The EU-U.S. partnership is enduring, but the debt crisis is obligating some member states to implement new measures.
What may be true for Las Vegas is certainly not true for Europe: what happens in Europe does not stay in Europe. The ties between the United States and the European Union have been forged by deep cultural and economic connections based on a common set of values and historical cooperation in global affairs.
Even as the number of its members has grown over the past 60 years, the EU and the U.S. continue to embrace the same core values, making transatlantic ties resilient and able to face the challenges of an ever-changing world. These values include a commitment to the democratic process, respect for human rights, a commitment to alleviate poverty, adherence to rule of law and the preservation of fair market economies.
The European Union and the United States are each others’ largest trading partners. More importantly, the EU is also a significant economic partner for the State of Illinois. Of the 50 states, Illinois is ranked fourth in exports to the European Union, sixth in jobs supported directly by EU investments and seventh in direct investments in the EU, according to the European Union Center at the University of Illinois at Urbana-Champaign. The International Trade Administration notes that nearly 20 percent of Illinois exports go to the 27 nations of the European Union.
The EU is currently working through some of the toughest challenges since its founding. It faces difficult austerity measures to address member states’ budgets and the viability of the euro zone. Recently, 25 of the 27 EU member states adopted a plan to deal with the underlying causes of the region’s debt crisis. The new fiscal pact obligates member states to implement strict new measures on sovereign budgets in order to prevent a recurrence of the overspending behind the current crisis.
In addition, EU leaders have reached an agreement to introduce a permanent bailout mechanism that will replace the temporary mechanism used to bail out Ireland and Portugal. With a lending capacity of 500 billion Euros, the European Stability Mechanism will be a permanent fund with paid-in capital, building a stronger firewall against the debt crisis.
Germany leads in these efforts to stabilize the region’s economies. It can boast of declining unemployment rates, its economy has grown faster than the U.S. economy since the mid-1990s, and German children have stronger math and science skills than their American counterparts. Its export-driven economy has weathered the global recession quite well, and its European neighbors are calling on Germany to lend them a helping hand.
But Germany is willing to help only up to a point. Chancellor Angela Merkel must still answer to her own citizens about how far the country is willing to risk its economic position to help the “Club Med” economies in its neighborhood. This contrast between German success and the failures of some of her neighbors is part myth, part reality.
Like many of her neighbors, Germany had long-established unemployment benefits that discouraged work. About a decade ago, Germany cut many of those benefits in both duration and level, reduced incentives to retire early and began programs to return the long-term unemployed to the workforce. Facing an aging population with a declining birth rate, Germany has nudged some of its reluctant workforce back to work.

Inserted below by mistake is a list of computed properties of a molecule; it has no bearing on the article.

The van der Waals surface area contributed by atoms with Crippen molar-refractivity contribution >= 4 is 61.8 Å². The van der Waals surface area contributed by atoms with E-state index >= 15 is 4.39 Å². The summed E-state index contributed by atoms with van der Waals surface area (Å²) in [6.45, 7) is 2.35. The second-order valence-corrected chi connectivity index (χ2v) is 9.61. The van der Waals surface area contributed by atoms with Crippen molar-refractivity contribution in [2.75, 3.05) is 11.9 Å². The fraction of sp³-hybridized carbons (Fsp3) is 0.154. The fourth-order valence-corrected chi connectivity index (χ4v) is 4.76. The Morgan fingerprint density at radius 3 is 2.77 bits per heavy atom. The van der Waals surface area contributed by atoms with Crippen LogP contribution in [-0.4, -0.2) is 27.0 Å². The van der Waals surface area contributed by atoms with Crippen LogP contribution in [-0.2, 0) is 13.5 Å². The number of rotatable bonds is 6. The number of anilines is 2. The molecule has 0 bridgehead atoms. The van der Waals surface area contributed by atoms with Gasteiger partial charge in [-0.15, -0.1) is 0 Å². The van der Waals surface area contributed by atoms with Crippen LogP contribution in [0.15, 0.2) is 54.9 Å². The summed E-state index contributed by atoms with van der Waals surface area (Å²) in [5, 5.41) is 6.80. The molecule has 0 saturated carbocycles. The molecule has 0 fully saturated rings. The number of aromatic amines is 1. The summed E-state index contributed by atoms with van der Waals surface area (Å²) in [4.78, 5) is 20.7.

At about the same time, Germany began to address its education system. These efforts have paid off, and German students now boast a national average in math scores higher than that in Massachusetts, the top state in the U.S.
A Tough Mindset and Stiff Regulations
It is important to understand that the German model is not all about austerity and hard work—it is a mindset. The Germans have demonstrated not only a willingness to cut and make their government more efficient, but they are equally willing to use government and regulations to an extent that many would find intolerable in a market economy. This is where the German model may have limitations for countries like the U.S.
The role of government in Germany involves significant regulation. For example, Germans maintain that the housing crisis had little effect there because of banking regulations on lending practices. They also feel that the laws and regulations which protect labor unions help the German middle class fare better than their global neighbors and preserve a purchasing power that bolsters their economy.
Germans don’t pay low taxes; it is the original welfare state, after all. Rather, Germans are willing to raise taxes with the expectation that they will, in return, receive the benefits they desire. Current deficit-reducing measures, both in Germany and in the plan adopted by the EU, will require sharp cuts in spending, and similarly drastic rises in taxes.
A Healthy Relationship
Whether the German model is something the U.S. can learn from or not will be the subject of many a debate. The U.S. has its own unique strengths, including an innovative and entrepreneurial society that maintains its status as the world’s immigration destination and the home of countless international corporations. These characteristics have kept the U.S. economy the strongest in the world.
The transatlantic partnership represents the most enduring relationship in the world. According to the Delegation of the European Union, the European Union and the United States combined account for nearly 40 percent of world trade and 80 percent of governmental development assistance worldwide. This partnership is clearly the cornerstone of security and economic prosperity for both the U.S. and the EU. Our futures are linked. iBi